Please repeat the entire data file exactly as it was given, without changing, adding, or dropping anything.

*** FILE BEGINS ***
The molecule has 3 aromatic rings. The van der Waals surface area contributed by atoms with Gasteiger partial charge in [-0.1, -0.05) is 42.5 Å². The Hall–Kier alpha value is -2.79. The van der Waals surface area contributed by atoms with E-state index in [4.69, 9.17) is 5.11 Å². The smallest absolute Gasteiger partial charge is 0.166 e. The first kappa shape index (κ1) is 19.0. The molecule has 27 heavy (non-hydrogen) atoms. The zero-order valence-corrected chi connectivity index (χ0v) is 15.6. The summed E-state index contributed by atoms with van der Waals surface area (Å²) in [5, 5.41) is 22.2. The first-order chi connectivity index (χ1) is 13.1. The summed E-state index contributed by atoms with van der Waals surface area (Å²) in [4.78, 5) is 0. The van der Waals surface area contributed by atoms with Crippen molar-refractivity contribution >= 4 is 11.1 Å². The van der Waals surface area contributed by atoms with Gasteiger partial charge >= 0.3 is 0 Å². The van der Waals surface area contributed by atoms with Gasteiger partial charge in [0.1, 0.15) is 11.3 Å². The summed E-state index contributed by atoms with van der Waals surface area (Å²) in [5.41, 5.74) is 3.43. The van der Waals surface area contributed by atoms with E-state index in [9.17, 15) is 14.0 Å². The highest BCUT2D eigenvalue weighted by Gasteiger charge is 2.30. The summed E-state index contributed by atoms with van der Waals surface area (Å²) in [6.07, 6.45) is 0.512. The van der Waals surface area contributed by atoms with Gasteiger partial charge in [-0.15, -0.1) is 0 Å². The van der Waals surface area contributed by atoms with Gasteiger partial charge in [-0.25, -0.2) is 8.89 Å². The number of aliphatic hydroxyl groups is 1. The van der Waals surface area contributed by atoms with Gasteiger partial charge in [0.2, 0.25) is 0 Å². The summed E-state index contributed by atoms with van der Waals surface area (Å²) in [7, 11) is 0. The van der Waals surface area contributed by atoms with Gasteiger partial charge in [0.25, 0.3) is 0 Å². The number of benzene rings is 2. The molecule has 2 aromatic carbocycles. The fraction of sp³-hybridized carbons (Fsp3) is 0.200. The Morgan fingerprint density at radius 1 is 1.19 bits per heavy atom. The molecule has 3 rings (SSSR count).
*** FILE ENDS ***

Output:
The molecule has 3 aromatic rings. The van der Waals surface area contributed by atoms with Gasteiger partial charge in [-0.1, -0.05) is 42.5 Å². The Hall–Kier alpha value is -2.79. The van der Waals surface area contributed by atoms with E-state index in [4.69, 9.17) is 5.11 Å². The smallest absolute Gasteiger partial charge is 0.166 e. The first kappa shape index (κ1) is 19.0. The molecule has 27 heavy (non-hydrogen) atoms. The zero-order valence-corrected chi connectivity index (χ0v) is 15.6. The summed E-state index contributed by atoms with van der Waals surface area (Å²) in [5, 5.41) is 22.2. The first-order chi connectivity index (χ1) is 13.1. The summed E-state index contributed by atoms with van der Waals surface area (Å²) in [4.78, 5) is 0. The van der Waals surface area contributed by atoms with Crippen molar-refractivity contribution >= 4 is 11.1 Å². The van der Waals surface area contributed by atoms with Gasteiger partial charge >= 0.3 is 0 Å². The van der Waals surface area contributed by atoms with Gasteiger partial charge in [0.1, 0.15) is 11.3 Å². The summed E-state index contributed by atoms with van der Waals surface area (Å²) in [5.41, 5.74) is 3.43. The van der Waals surface area contributed by atoms with E-state index in [9.17, 15) is 14.0 Å². The highest BCUT2D eigenvalue weighted by Gasteiger charge is 2.30. The summed E-state index contributed by atoms with van der Waals surface area (Å²) in [6.07, 6.45) is 0.512. The van der Waals surface area contributed by atoms with Gasteiger partial charge in [-0.15, -0.1) is 0 Å². The van der Waals surface area contributed by atoms with Gasteiger partial charge in [-0.25, -0.2) is 8.89 Å². The number of aliphatic hydroxyl groups is 1. The van der Waals surface area contributed by atoms with Gasteiger partial charge in [0.2, 0.25) is 0 Å². The summed E-state index contributed by atoms with van der Waals surface area (Å²) in [7, 11) is 0. The van der Waals surface area contributed by atoms with Gasteiger partial charge in [0.25, 0.3) is 0 Å². The number of benzene rings is 2. The molecule has 2 aromatic carbocycles. The fraction of sp³-hybridized carbons (Fsp3) is 0.200. The Morgan fingerprint density at radius 1 is 1.19 bits per heavy atom. The molecule has 3 rings (SSSR count).